My earliest memories are of my grandmother, Gaga, and me walking the beach, searching for shells and making sand castles. They are my fondest memories, forever imprinted in my mind and held close to my heart.
Gaga is 92 and while I always tell people she ‘is kicking and doing great’ that isn’t the whole truth. Yes, given her age and her life long love for cigarettes, she is doing pretty great. But she also has many health issues and doesn’t get around like she used to. While she still drives and can get around (albeit slowly and shakily), climbing stairs and walking the beach are out of the question.
It has been years since Gaga made a beach trip with us. So we were so thankful our sweet family friend, Ryan, leant us his fantastic beach house last week. Because of the elevator, Gaga was able to make the trip knowing she did not have to climb a stair and would have unlimited access to the balcony with perfect beach views. Gaga, who is also Marjorie’s namesake, spent the past five days feeling the ocean breeze on her face and basking in the sun on the balcony.
Of course, her favorite part of the trip (and ours too) was watching all three of her great-grandbabies play together for the very first time. Because of Marjorie’s health issues, this week was the first opportunity we had to get all three babies together. To say we were excited is the understatement of the year.
The beach is a happy place for many people, myself included. The ocean waves and breeze seem to freeze time and wash you in peace and calm. That is what this week brought for me, despite the chaos of chasing children. It was my family, all together. We did absolutely nothing and yet, every day was filled with laughter and new memories.
Wednesday night, my mom and I were on the balcony watching the sun go down. The feelings and thoughts that I had tucked in the back of my head surfaced as I glanced at my mom.
“This may very well be our last beach trip together,” I said with tears in my eyes.
Mom knew what I meant and responded with a simple, “I know.”
We hugged, took a deep breath together and walked back inside to the baby feeding frenzy.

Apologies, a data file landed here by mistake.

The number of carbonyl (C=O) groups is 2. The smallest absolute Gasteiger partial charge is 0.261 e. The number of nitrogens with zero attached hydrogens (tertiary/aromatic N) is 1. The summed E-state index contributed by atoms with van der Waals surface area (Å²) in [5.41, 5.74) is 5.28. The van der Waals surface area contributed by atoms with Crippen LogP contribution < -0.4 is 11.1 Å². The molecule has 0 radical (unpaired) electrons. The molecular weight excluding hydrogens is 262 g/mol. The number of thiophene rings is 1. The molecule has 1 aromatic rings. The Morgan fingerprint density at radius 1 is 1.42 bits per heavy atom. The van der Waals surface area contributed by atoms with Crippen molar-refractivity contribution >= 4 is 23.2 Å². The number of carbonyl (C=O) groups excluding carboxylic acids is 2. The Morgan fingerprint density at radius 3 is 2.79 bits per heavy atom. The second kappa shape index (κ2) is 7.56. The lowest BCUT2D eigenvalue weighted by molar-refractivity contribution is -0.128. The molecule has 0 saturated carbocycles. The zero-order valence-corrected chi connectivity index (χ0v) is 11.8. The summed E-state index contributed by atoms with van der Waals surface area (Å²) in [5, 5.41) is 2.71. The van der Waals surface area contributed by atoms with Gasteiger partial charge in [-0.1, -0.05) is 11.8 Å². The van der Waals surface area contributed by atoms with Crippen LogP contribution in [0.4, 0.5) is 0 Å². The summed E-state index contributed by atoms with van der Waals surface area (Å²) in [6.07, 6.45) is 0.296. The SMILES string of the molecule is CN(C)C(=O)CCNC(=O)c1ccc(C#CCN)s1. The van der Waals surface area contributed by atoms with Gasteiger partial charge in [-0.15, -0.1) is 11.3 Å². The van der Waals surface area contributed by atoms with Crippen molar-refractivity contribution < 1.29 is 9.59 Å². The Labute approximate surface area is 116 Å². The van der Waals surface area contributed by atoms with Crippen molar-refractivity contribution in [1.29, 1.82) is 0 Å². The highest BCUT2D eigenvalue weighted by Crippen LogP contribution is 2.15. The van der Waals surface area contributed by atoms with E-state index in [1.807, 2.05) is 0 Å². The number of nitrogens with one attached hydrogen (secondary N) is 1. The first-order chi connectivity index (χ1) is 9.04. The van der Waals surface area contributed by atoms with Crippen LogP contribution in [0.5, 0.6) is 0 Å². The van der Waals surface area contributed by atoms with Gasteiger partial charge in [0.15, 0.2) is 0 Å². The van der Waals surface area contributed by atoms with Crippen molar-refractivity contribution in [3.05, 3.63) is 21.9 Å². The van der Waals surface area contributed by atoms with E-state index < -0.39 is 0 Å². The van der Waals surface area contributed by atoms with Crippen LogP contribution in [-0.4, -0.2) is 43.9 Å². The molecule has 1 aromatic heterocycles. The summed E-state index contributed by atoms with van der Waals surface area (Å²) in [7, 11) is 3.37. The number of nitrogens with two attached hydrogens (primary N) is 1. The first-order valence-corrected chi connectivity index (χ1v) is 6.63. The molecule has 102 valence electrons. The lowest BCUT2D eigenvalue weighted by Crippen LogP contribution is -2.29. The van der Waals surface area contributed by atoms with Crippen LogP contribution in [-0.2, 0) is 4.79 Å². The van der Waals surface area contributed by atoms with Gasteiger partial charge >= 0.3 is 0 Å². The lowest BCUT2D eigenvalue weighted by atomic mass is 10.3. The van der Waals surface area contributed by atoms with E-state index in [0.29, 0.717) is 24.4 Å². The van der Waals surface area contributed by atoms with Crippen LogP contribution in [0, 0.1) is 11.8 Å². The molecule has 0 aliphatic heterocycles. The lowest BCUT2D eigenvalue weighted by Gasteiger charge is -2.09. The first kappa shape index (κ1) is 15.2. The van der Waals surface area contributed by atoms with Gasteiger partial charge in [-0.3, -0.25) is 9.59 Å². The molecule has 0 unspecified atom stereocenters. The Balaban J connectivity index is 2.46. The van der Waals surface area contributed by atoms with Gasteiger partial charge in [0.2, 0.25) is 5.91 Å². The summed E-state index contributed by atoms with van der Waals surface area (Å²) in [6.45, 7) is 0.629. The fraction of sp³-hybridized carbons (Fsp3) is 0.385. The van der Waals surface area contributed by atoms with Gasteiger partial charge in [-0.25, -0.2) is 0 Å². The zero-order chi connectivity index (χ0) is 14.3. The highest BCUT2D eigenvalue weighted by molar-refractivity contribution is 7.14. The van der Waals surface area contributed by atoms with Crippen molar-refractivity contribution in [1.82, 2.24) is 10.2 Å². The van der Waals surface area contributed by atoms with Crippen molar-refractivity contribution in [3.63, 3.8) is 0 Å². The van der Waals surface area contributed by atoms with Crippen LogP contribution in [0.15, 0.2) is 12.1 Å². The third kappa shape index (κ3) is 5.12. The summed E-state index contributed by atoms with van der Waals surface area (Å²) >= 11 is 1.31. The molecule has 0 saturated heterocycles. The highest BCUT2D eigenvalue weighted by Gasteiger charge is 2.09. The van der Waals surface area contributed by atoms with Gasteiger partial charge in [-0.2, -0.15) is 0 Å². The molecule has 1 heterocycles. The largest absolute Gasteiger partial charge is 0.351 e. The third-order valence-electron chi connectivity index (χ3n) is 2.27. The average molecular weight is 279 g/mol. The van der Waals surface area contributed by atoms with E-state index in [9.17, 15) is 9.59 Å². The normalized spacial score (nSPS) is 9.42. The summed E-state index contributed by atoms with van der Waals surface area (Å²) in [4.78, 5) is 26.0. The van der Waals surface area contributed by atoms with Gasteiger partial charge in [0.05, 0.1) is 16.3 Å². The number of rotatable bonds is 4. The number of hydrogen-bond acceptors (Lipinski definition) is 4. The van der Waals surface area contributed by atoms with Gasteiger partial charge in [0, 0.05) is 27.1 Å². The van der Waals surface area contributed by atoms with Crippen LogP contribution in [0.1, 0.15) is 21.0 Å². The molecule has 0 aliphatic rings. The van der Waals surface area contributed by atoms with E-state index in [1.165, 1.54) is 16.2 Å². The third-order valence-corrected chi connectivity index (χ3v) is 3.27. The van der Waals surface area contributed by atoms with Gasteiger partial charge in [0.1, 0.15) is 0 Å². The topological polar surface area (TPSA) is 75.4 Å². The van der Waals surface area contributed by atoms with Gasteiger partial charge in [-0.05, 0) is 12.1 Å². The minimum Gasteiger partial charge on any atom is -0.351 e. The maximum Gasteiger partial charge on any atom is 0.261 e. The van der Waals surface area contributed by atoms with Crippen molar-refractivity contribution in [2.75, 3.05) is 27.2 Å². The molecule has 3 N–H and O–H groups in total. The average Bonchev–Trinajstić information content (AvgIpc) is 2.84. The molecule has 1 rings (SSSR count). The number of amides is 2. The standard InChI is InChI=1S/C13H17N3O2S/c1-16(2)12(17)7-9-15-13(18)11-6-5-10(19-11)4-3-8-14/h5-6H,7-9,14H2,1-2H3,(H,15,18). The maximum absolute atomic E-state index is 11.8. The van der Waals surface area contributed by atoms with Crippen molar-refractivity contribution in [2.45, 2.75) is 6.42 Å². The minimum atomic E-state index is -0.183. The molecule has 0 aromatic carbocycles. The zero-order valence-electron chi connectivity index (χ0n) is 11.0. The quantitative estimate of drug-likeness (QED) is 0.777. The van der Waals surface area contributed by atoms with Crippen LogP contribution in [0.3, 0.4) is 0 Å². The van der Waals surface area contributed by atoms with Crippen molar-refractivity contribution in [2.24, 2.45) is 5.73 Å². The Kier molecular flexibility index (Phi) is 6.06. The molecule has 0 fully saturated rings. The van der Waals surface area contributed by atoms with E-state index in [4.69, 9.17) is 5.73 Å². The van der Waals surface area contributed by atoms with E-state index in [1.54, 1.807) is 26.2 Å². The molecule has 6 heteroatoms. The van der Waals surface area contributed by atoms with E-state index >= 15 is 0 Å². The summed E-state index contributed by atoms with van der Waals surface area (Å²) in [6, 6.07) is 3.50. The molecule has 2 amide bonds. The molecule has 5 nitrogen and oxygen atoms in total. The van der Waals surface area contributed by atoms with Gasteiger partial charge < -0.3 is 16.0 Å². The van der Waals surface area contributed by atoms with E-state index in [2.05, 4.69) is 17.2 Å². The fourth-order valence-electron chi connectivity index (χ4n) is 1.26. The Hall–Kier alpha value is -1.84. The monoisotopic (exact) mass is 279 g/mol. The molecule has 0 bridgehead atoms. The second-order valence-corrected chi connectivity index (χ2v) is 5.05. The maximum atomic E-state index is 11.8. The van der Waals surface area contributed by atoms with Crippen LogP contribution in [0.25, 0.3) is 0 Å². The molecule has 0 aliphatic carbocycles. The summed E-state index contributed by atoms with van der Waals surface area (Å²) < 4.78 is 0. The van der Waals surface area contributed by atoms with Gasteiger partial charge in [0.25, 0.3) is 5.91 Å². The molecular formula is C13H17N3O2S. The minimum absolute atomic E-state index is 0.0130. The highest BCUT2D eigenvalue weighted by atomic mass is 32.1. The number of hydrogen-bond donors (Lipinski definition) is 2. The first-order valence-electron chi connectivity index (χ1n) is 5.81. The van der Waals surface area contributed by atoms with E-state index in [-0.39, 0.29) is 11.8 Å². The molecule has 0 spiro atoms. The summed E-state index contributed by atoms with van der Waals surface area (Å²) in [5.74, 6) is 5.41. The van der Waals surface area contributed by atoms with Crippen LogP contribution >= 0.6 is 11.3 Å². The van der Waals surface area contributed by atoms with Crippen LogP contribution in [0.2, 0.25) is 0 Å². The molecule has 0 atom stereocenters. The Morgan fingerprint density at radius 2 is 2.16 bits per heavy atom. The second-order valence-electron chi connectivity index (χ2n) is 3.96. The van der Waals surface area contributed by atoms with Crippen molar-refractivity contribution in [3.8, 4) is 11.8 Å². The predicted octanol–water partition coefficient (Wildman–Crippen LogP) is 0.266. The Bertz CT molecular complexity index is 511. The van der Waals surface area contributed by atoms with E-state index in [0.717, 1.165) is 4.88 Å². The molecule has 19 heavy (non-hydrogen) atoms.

Four years ago, when Gaga was diagnosed with breast cancer, my therapist, Mary, asked me what feelings came up when I thought about the possibility of her no longer being here. I shut Mary down faster than Manning shuts me down when I ask about bedtime. I couldn’t talk about. I could not think about it. Gaga was going to live forever and that was that.
Fast forward a few years and a lot of life lessons later, Gaga will not live forever. Then again, you will not live forever and neither will I. Death has been the most difficult fact of life for me to accept, as I am sure it is for everyone. How can we imagine life without the people we love most in this world? Then again, how can a parent move on with life after burying a child?
I have come so close to both of these questions. Closer than I ever wanted to be and because of that I have found comfort around life’s biggest certainty – death. I will never be ready to say goodbye to anyone I love, but overtime I have come to realize that life does go on. While our loved ones are no longer on this earth, their memories remain in our heart forever.
Knowing that we only have a short time with those we love, makes me appreciate time with my loved ones so much more. It makes me stop and try my hardest to remember Gaga’s smell and what her hand feels like in mine. Taking mental photographs (and too many iPhone photos) to count. This past week, I wanted nothing more than for time to stand still.
Shopping and lunch outings were not important to me this week. Gaga no longer enjoys those things because they are too difficult for her. I preferred to spend my time hanging on the balcony or in the living room watching bad daytime tv. I didn’t care. We were together.
Gaga might be around for many years to come, knowing her she will. My Marjorie gets her fight and gusto from her namesake. This isn’t a blog about Gaga’s death – or anyone’s in particular. It is about appreciating that special time together because nothing is forever. It is about putting aside things that we may want to do, to spend time with our loved ones. We don’t always have to be ‘doing’ or ‘talking’ to be connected and making memories with someone we love.
Sometimes life is about learning to simply sit in someone’s presence, knowing how incredibly special that is – not just for them, but for you. Because at the end of the day, whether we are 92 or 9-months, we are all just knocking on Heaven’s door.
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